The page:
Stoopfork History, Family Crest & Coats of Arms

Stoopfork is an ancient Norman name that arrived in England after the Norman Conquest of 1066. The Stoopfork family lived in Cheshire, at Stockport.

Early Origins of the Stoopfork family

The surname Stoopfork was first found in Cheshire where Sir Robert of Stockport was a Norman noble, son of Robert Fitz-Waltheof, Lord of Etchells, who was a tenant of the Baron of Dunham Massey. "The manor [at Etchells] was anciently in the Stockports, from whom it passed by female heirs to the Aldernes and Stanleys." [1]

Over in Bootle, Lancashire the Stockport family one half of the manor with the Beetham family. "The Stockport family held the other half, and appear to have secured a share of the plough-lands. In 1275 Ellen, widow of Robert de Stockport, claimed against Roger de Stockport dower in a messuage, six oxgangs of land, 60 acres of meadow, in Bootle. However, this holding was short lived as The Stockport share was transferred before 1292 to Robert de Byron." [2]

Early History of the Stoopfork family

This web page shows only a small excerpt of our Stoopfork research. Another 83 words (6 lines of text) covering the years 1238, 1636, 1675, 1654, 1700, 1770 and 1954 are included under the topic Early Stoopfork History in all our PDF Extended History products and printed products wherever possible.

Stoopfork Spelling Variations

Endless spelling variations are a prevailing characteristic of Norman surnames. Old and Middle English lacked any definite spelling rules, and the introduction of Norman French added an unfamiliar ingredient to the English linguistic stew. French and Latin, the languages of the court, also influenced spellings. Finally, Medieval scribes generally spelled words according to how they sounded, so one person was often referred to by different spellings in different documents. The name has been spelled Stockport, Stopfort, Stopford and others.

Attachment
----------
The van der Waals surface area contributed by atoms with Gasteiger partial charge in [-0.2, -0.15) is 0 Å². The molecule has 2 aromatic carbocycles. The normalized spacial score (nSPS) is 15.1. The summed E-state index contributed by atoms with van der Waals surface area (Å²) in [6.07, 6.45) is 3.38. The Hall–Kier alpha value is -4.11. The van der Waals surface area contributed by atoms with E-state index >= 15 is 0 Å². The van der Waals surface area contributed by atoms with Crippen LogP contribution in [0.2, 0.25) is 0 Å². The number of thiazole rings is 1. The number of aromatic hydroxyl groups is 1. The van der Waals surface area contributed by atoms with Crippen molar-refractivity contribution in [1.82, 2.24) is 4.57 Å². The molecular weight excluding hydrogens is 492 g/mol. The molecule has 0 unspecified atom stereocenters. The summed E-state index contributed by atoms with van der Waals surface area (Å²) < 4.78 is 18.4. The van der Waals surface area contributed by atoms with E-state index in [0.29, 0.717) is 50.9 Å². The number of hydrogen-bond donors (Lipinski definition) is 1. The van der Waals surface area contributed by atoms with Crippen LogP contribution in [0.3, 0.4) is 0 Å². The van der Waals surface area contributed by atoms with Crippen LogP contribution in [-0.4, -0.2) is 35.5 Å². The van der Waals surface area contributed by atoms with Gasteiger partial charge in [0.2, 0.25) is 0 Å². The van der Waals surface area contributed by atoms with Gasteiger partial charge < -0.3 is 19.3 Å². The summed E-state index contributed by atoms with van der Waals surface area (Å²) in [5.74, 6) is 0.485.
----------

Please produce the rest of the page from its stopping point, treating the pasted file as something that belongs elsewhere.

Early Notables of the Stoopfork family (pre 1700)

More information is included under the topic Early Stoopfork Notables in all our PDF Extended History products and printed products wherever possible.

Ireland Migration of the Stoopfork family to Ireland

Some of the Stoopfork family moved to Ireland, but this topic is not covered in this excerpt.
Another 60 words (4 lines of text) about their life in Ireland is included in all our PDF Extended History products and printed products wherever possible.

Migration of the Stoopfork family

To escape the political and religious persecution within England at the time, many English families left for the various British colonies abroad. The voyage was extremely difficult, though, and the cramped, dank ships caused many to arrive in the New World diseased and starving. But for those who made it, the trip was most often worth it. Many of the families who arrived went on to make valuable contributions to the emerging nations of Canada and the United States. An inquiry into the early roots of North American families reveals a number of immigrants bearing the name Stoopfork or a variant listed above: J. Stockport landed in Philadelphia, Pennsylvania in 1740; Edward Stopford settled in Philadelphia, Pennsylvania in 1852.



The Stoopfork Motto +

The motto was originally a war cry or slogan. Mottoes first began to be shown with arms in the 14th and 15th centuries, but were not in general use until the 17th century. Thus the oldest coats of arms generally do not include a motto. Mottoes seldom form part of the grant of arms: Under most heraldic authorities, a motto is an optional component of the coat of arms, and can be added to or changed at will; many families have chosen not to display a motto.

Motto: Patriae infelici fidelis
Motto Translation: Faithful to an unhappy country.


  1. ^ Lewis, Samuel, A Topographical Dictionary of England. Institute of Historical Research, 1848, Print.
  2. ^ 'Townships: Scarisbrick', in A History of the County of Lancaster: Volume 3, ed. William Farrer and J Brownbill (London, 1907), pp. 265-276. British History Online http://www.british-history.ac.uk/vch/lancs/vol3/pp265-276 [accessed 21 January 2017].


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